Without warning, the door flew open and in walked in the District and Circuit Court judges, along with the Chief of Police.  As I started to reach for the phone, they went right by me, opening the door to Phil's office.  I cringed.  And I waited.  I knew the moment was coming; Phil was going to exit that office.  When he did, his face was beat red.  He gave me a look that would sour milk and walked his visitors out into the hall.  When he returned, he scowled, "Didn't you even try to stop them?"  He pointed toward his office, and I could not stop laughing.  The more I tried to hold it in, the more hysterical I got.  Phil finally saw the humor in it and joined me.  You see, when the judges and the chief entered his office he was lying back in his chair with an unlit cigar in his mouth, arms  behind his head.  It was just another day of excitement shared with the best boss ever.

Phil was a funny man to be sure, but just when I thought I had seen it all, he provided the proverbial icing on the cake.  As I mentioned, Phil had side practice.  Included in his work was making sure that absent parents paid child support.  On a Friday afternoon a new client came in and sat across from my desk.  We chatted for a bit, waiting for Phil to emerge and greet him.  When he didn't come out of his office, I called him.  No answer.  I tried again - no answer.  I knew Phil was in there!  He had to walk by my desk in order to leave the office. 

I decided to try knocking on the door.  No answer!   Now I was getting worried.  Several thoughts went through my mind at once.  Is he asleep again?  Is he hurt?  Is he dead?  Could a man 28 years old die?  I knocked on the door for the second time.  Nothing.  I reached for the doorknob and nearly had a heart attack myself!  In a split second the door was yanked open about six inches and then slammed in my face.  From behind the door I heard a childlike voice yell, "You're not coming in!  You're not coming in! 

Shocked, I stood there for a few seconds and then grabbed the doorknob once more.  Again, Phil opened the door the same way, slamming it and cried out, "You're not coming in!  Your not coming in!"  This time, I turned around and, with nothing better to say,  I stammered to the client, "I'm sorry.  He isn't usually like this."  The client just looked at me in confusion.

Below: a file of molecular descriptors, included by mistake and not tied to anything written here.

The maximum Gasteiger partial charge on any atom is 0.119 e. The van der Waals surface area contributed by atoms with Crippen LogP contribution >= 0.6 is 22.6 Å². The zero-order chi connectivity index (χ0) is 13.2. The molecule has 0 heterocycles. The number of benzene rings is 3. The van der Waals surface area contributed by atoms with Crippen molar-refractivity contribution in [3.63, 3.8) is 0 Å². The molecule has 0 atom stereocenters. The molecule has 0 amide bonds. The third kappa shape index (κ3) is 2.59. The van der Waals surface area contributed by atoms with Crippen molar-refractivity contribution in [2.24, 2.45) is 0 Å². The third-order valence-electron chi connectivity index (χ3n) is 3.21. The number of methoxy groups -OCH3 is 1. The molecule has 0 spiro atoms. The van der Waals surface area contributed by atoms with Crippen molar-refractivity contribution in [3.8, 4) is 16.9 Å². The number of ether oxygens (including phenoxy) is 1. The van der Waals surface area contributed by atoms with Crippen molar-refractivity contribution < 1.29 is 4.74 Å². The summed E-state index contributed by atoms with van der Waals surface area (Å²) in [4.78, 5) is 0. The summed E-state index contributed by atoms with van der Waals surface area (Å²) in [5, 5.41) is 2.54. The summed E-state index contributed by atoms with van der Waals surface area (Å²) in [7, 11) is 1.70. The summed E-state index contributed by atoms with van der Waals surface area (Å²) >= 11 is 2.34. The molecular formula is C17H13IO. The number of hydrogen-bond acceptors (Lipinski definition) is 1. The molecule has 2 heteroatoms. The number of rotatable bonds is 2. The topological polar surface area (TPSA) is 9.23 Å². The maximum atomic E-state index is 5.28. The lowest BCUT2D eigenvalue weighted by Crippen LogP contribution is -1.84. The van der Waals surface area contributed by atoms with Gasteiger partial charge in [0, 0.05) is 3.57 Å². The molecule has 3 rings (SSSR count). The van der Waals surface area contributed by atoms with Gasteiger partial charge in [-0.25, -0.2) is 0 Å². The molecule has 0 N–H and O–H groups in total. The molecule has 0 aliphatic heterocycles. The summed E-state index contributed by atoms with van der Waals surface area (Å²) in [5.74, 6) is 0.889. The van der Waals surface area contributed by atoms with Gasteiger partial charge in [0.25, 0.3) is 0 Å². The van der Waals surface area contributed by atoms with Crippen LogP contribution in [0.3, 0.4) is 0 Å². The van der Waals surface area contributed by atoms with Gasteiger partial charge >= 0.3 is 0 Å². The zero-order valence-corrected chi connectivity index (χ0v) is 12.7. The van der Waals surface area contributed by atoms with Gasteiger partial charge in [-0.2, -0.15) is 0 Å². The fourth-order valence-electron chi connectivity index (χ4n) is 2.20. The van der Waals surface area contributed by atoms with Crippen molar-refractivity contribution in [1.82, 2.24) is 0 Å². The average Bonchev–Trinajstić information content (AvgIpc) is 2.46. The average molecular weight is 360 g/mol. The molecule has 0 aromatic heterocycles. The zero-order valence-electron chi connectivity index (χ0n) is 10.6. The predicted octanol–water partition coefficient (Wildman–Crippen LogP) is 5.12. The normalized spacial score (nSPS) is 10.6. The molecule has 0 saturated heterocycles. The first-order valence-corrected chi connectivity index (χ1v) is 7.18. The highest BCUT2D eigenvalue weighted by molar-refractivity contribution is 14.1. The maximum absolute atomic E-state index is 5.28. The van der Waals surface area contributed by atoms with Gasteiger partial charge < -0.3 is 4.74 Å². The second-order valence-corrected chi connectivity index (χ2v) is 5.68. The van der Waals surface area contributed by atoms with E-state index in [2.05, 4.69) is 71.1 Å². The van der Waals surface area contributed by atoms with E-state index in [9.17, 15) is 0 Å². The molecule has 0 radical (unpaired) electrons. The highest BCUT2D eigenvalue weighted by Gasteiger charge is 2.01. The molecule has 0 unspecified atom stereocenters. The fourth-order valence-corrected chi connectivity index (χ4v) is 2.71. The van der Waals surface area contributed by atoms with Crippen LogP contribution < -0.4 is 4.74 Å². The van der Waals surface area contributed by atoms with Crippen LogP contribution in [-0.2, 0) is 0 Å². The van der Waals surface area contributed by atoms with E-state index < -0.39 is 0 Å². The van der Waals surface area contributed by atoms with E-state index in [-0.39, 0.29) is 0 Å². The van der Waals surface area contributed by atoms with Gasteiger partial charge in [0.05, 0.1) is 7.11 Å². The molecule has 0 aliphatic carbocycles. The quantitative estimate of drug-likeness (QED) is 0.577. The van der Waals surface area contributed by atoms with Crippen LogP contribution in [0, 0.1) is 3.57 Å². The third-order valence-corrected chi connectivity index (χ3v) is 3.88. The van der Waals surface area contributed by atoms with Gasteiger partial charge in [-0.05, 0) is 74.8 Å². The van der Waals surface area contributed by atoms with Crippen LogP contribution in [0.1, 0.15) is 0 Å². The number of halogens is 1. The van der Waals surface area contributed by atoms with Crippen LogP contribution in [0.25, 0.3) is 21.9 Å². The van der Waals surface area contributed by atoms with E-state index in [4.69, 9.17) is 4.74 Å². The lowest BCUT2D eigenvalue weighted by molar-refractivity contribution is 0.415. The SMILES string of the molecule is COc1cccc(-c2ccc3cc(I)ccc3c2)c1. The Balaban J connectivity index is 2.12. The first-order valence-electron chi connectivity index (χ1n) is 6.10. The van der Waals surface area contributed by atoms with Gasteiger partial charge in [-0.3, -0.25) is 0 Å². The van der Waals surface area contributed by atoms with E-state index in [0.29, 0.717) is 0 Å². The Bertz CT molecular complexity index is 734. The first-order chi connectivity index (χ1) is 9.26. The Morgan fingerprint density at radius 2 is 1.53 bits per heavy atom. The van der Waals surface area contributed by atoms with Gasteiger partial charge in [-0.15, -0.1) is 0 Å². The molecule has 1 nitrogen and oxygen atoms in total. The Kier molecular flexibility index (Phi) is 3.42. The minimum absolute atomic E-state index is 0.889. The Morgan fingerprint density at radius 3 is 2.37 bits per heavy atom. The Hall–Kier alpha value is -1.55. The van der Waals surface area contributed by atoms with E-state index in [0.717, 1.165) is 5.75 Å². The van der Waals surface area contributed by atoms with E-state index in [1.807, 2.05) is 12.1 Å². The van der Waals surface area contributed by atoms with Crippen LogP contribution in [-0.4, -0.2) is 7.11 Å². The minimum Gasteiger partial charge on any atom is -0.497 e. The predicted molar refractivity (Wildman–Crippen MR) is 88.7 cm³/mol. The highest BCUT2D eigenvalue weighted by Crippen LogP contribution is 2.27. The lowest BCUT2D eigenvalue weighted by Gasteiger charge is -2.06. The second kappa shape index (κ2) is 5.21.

Once again, I reached for the doorknob while holding onto the new client folder.  When the door opened, I threw it into the office, knowing the paperwork inside would be spread all over his office.  From inside I heard, "What's this?"

"Um, that is the file of the person who is sitting here waiting to see you.  He has been here for 30 minutes already."

Needless to say, Phil was extremely embarrassed.  He asked me to give him a minute (while he picked up his office), so I turned again to his client.  After reassuring him that Phil is an excellent attorney, and that he just has a strange sense of humor, the client broke into a smirk.  Once Phil called him into his office, I went immediately down the hall and into the District Court Office.  Their office was devoid of customers, so I let loose with the loudest, longest laugh I ever had. 

Finally, and maybe my favorite memory of Phil, was on my last day working for him.  He found out that I was going to take my car to the shop to have new tires put on before I headed east.  He offered to take me to the shop.  Suffice it to say that I was surprised.  Phil had always been such a jokester, so I didn't expect his warm suggestion.

Phil and I dropped the car off and then headed back to the office.  On the way, Phil suddenly pulled the car over into a parking lot.  He put the car in park and turned sideways in his seat.  It was only then that I saw the tears in his eyes.  Phil looked me in the eye and said he would really miss me.  He wanted me to stay.  But he knew my family was on the East Coast and it was best for me to be with them following my divorce.

Then Phil hugged me.  It was a tight, brotherly hug.  And it was very comforting.  We cried together for a few minutes.  He thanked me for being a wonderful legal secretary and friend.  I thanked Phil for being a fantastic, entertaining boss and friend.  Our relationship was always easy, always fun, and never more than like siblings.  I still miss him today.

 

 

 

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A Cobra Is No Match For A Speeding Taxi

A Cobra Is No Match For A Speeding Taxi
  On the road …again! Afghanistan to Zambia Chronicles of a Footloose Forester By Dick Pellek   M for Malaysia Getting kicked out of the University of Malaysia library was not what he expected, but then again, the Footloose Forester tried not to clasp to fixed notions about people, their national...
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The Unexpected Cat Lady

The Unexpected Cat Lady
A few years back I got a request to organize for 2 days up in an area about 4 hours north east from Dallas.  I initially was going to have a hotel, but after some discussion about how the client be out of town the entire time and that a close...